Mentoring Beginning Winemakers

My wife, Kathy, gave me a wine kit as a Christmas present in 2007. We have been writing about wineries for a year and made the decision that if we were going to write about wine, we should make wine. The kit remained in the box for six months until I gained the courage to plunge forward and make the wine. The wine turned out being the worst wines we have made in seven years. We had no guidance other than YouTube videos. If I knew then what I know now about winemaking my protocol would be different then the directions.

In a “history repeating itself moment,” we gave our daughter and son-in-law a wine kit as a Christmas present in 2013. It set unmade for over a year. We visited them over the 2014 holidays and finally they began. Now I see the value of some level of mentoring in early stages of winemaking. We talked them through each step and explained why they were doing what they were doing. I’ve received a few telephone calls and several photo of where they were since starting the process. Along the way I was able to give a bit of advice. This seemed to really calm them down. I’m sure they will continue to make wine in the future.

Lending a helping hand is a wine industry standard. Over the years I talked to winemakers around the world and sought advice. One situation is topping off wine. What do you do to help avoid oxidation once you use some of the wine to top off? I am referring to very small batches such as a gallon of wine not the topping off wine in variable capacity tanks. Winemakers had many ideas. The obvious was to put the remaining wine into a smaller bottle. Another winemaker suggested placing sanitized marbles in the original bottle until the volume rose. I decided to go with different sized bottles. I also received some interesting advice on what to do with the first wine we made. To improve the wine, one winemaker suggested that I pour about an inch of port in the bottom of a decanter and then pour in the wine. Another winemaker asked, “Why would you want to ruin the port?”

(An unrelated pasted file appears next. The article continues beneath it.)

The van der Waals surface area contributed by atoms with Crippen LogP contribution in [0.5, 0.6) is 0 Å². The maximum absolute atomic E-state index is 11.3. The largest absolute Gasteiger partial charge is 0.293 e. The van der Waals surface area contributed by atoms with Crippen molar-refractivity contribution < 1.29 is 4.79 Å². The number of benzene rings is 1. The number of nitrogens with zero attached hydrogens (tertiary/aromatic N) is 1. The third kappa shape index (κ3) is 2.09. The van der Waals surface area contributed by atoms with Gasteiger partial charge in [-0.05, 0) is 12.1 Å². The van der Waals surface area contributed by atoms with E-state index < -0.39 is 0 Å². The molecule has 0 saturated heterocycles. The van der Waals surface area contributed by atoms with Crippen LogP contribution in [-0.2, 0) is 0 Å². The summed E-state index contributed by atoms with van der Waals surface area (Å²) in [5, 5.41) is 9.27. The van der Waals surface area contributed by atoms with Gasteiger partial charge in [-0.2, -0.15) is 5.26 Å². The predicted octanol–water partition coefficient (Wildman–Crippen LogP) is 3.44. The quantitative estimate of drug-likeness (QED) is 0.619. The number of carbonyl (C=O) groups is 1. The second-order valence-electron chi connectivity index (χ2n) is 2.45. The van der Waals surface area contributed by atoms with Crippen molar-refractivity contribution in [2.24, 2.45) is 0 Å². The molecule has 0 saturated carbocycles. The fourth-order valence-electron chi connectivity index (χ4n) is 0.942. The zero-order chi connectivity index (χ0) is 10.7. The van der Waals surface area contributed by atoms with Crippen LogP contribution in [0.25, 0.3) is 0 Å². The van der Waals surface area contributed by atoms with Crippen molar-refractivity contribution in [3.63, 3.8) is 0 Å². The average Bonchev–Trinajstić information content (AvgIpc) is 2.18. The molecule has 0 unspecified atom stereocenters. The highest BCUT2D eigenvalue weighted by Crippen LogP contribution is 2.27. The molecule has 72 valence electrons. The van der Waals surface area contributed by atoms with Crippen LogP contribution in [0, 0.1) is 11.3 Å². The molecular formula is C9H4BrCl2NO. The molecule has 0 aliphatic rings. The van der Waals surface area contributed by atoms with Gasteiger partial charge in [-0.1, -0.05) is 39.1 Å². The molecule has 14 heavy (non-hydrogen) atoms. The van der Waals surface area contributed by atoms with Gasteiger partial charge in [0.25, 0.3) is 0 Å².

In making my first qvevri wine in Maryland, I sought advice from winemakers in the country Georgia. I received specific guidance on what to do to coat the inside of the qvevri with beeswax. Afterwards I received advice on what to do to protect the qvevri and its wine from the extreme cold that we are having in Central Maryland. The qvevri is buried underground, but I would like to keep it from freezing.

Winemakers are a great source of advice, and we have always experience them willing to share it. Going through the process of making wine for the first time can be daunting and a mentor can certainly ease the way. Have you mentored new winemakers?


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